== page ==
Once there was a television program, which centered about the theme of intermarriage. The heroes of the piece were named Bernie and Brigitte. The American Jewish Establishment put great pressure on the particular network that televised the series and the program was ultimately dropped. Bernie and Brigitte were no longer. They had been canceled…

How relatively simple it was to cancel Bernie and Brigitte on television and how much more difficult to struggle against the curse and cancer of intermarriage and assimilation that exists in real American Jewish life. How simple to picket a television series to death and how hard to stamp out the disease that afflicts us daily in the real-life existence that is the lot of American Jewry. lf we no longer find Bernie and Brigitte strolling hand in hand across our television screens we need only look at our campuses, at our streets at our neighborhoods, Bernie is alive and well.

What makes Bernie run? What makes Bernie run after Brigitte? What makes Bernie run away from Judaism and cut the chain of generations? What makes Bernie run away from the Judaism that his great-grandfather clutched at the risk of loss of happiness material wealth and so often very life? What makes Bernie run? This is the question that drives the American Jewish Establishment to frantically set up committees, study groups, surveys and commissions. This is the question that drives them to study the problem again and again and then again. This is the question to which they allocate so much time and so much communal money. This is the question that is at the top of their puzzled order of priorities, over which they scratch their collective well-groomed heads: What makes Bernie run?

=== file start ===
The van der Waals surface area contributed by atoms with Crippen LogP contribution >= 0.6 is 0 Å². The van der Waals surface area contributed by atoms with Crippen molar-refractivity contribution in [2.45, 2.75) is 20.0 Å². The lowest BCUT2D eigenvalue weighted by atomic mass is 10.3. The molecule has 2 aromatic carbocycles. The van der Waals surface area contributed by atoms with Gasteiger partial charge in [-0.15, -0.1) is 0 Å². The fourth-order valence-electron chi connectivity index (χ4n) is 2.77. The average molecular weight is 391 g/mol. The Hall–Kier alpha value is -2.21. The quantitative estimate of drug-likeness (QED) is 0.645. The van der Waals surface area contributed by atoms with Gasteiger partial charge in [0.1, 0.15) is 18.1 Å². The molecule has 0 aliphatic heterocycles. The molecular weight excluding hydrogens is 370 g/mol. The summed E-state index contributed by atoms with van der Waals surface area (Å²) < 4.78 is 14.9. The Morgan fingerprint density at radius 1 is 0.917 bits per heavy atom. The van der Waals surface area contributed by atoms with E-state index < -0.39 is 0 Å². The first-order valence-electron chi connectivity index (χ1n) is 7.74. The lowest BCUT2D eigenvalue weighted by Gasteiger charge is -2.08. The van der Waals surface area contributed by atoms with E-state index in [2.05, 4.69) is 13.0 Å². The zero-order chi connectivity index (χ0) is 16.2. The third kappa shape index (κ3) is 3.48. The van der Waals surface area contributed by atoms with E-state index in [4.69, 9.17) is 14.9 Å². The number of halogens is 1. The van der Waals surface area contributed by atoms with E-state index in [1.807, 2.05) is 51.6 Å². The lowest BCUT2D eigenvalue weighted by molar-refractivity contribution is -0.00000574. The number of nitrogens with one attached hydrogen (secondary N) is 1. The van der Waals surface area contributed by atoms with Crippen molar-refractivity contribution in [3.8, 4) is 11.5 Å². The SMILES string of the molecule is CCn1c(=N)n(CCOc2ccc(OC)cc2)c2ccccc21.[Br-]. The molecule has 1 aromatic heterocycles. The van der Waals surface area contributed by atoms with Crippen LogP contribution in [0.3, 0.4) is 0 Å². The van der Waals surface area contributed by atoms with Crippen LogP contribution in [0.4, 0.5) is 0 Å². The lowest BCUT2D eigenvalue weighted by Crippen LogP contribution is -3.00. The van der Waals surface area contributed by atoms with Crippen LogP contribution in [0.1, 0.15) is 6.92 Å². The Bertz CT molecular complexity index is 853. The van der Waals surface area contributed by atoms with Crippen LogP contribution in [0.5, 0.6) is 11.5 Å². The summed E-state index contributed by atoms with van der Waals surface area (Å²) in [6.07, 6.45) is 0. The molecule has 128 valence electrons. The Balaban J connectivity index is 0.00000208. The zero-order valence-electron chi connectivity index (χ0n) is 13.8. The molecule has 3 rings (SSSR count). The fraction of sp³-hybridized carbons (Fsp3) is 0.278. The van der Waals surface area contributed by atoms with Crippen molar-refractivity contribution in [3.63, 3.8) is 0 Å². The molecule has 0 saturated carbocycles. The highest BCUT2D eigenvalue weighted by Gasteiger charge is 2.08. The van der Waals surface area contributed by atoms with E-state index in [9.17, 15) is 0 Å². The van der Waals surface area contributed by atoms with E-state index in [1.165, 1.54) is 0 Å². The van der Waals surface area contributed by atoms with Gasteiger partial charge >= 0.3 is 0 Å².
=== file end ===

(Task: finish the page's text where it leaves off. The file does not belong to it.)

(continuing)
Letter to a Reform Jew

Friday, June 1st, 2012

Suppose a lecturer in medical school taught that the most effective treatment to cure a disease was to remove the patient’s heart. Obviously, you couldn’t call this person a professor of medicine. Similarly, if a reform “rabbi” teaches that a Jew doesn’t have to follow the commandments of the Torah, obviously he isn’t a real rabbi.

I was going to write about the poisonous decision of the Attorney General of Israel to force the government to pay salaries to imposters who pretend to be rabbis. But why listen to me when you can get the explanation from the world’s first and best blogger of all time – Rabbi Meir Kahane, of blessed memory, may the Almighty avenge his murder.

Of course, his thirty-year column in The Jewish Press wasn’t called a blog back then. Since its establishment, The Jewish Press hasn’t simply reported the news like other newspapers, week after week, The Jewish Press made the news. I wrote about the important role which The Jewish Press played in the initial success of the Volunteers for Israel/Sarel, and in helping free the “Jewish Underground.” With holy boldness, The Jewish Press has led scores of campaigns on behalf of the Jewish People and Israel. But, perhaps more than anything else, The Jewish Press has been a beacon of Torah to millions of Jews, and perhaps the greatest light of all came from the pen of Rabbi Meir Kahane, who spoke the truth and nothing but the truth about Judaism and the Jewish People for 30 years in the pages of the Press.